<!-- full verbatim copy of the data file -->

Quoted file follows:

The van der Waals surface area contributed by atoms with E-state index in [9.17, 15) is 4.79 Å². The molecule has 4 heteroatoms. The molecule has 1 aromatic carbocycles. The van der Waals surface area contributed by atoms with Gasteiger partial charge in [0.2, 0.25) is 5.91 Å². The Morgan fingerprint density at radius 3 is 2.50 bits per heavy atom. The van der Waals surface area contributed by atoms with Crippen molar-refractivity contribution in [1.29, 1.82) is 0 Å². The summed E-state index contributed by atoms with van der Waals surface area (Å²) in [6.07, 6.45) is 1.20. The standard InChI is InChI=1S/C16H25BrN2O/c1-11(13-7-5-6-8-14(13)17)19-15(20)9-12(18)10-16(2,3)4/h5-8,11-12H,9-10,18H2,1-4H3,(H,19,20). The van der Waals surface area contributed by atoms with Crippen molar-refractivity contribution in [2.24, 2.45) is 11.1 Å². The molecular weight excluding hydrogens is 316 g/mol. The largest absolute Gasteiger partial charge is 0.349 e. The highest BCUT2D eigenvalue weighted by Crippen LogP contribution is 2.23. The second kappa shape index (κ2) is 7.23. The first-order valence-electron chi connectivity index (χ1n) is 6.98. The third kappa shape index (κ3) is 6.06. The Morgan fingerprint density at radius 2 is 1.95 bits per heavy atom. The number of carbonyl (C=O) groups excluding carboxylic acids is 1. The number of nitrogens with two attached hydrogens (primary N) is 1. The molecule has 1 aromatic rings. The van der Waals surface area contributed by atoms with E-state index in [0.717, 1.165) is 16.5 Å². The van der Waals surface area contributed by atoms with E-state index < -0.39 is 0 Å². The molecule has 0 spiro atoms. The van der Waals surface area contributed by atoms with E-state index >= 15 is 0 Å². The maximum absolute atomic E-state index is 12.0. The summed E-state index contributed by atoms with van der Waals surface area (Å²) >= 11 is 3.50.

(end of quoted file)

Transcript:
The van der Waals surface area contributed by atoms with E-state index in [9.17, 15) is 4.79 Å². The molecule has 4 heteroatoms. The molecule has 1 aromatic carbocycles. The van der Waals surface area contributed by atoms with Gasteiger partial charge in [0.2, 0.25) is 5.91 Å². The Morgan fingerprint density at radius 3 is 2.50 bits per heavy atom. The van der Waals surface area contributed by atoms with Crippen molar-refractivity contribution in [1.29, 1.82) is 0 Å². The summed E-state index contributed by atoms with van der Waals surface area (Å²) in [6.07, 6.45) is 1.20. The standard InChI is InChI=1S/C16H25BrN2O/c1-11(13-7-5-6-8-14(13)17)19-15(20)9-12(18)10-16(2,3)4/h5-8,11-12H,9-10,18H2,1-4H3,(H,19,20). The van der Waals surface area contributed by atoms with Crippen molar-refractivity contribution in [2.24, 2.45) is 11.1 Å². The molecular weight excluding hydrogens is 316 g/mol. The largest absolute Gasteiger partial charge is 0.349 e. The highest BCUT2D eigenvalue weighted by Crippen LogP contribution is 2.23. The second kappa shape index (κ2) is 7.23. The first-order valence-electron chi connectivity index (χ1n) is 6.98. The third kappa shape index (κ3) is 6.06. The Morgan fingerprint density at radius 2 is 1.95 bits per heavy atom. The number of carbonyl (C=O) groups excluding carboxylic acids is 1. The number of nitrogens with two attached hydrogens (primary N) is 1. The molecule has 1 aromatic rings. The van der Waals surface area contributed by atoms with E-state index in [0.717, 1.165) is 16.5 Å². The van der Waals surface area contributed by atoms with E-state index < -0.39 is 0 Å². The molecule has 0 spiro atoms. The van der Waals surface area contributed by atoms with E-state index >= 15 is 0 Å². The maximum absolute atomic E-state index is 12.0. The summed E-state index contributed by atoms with van der Waals surface area (Å²) >= 11 is 3.50.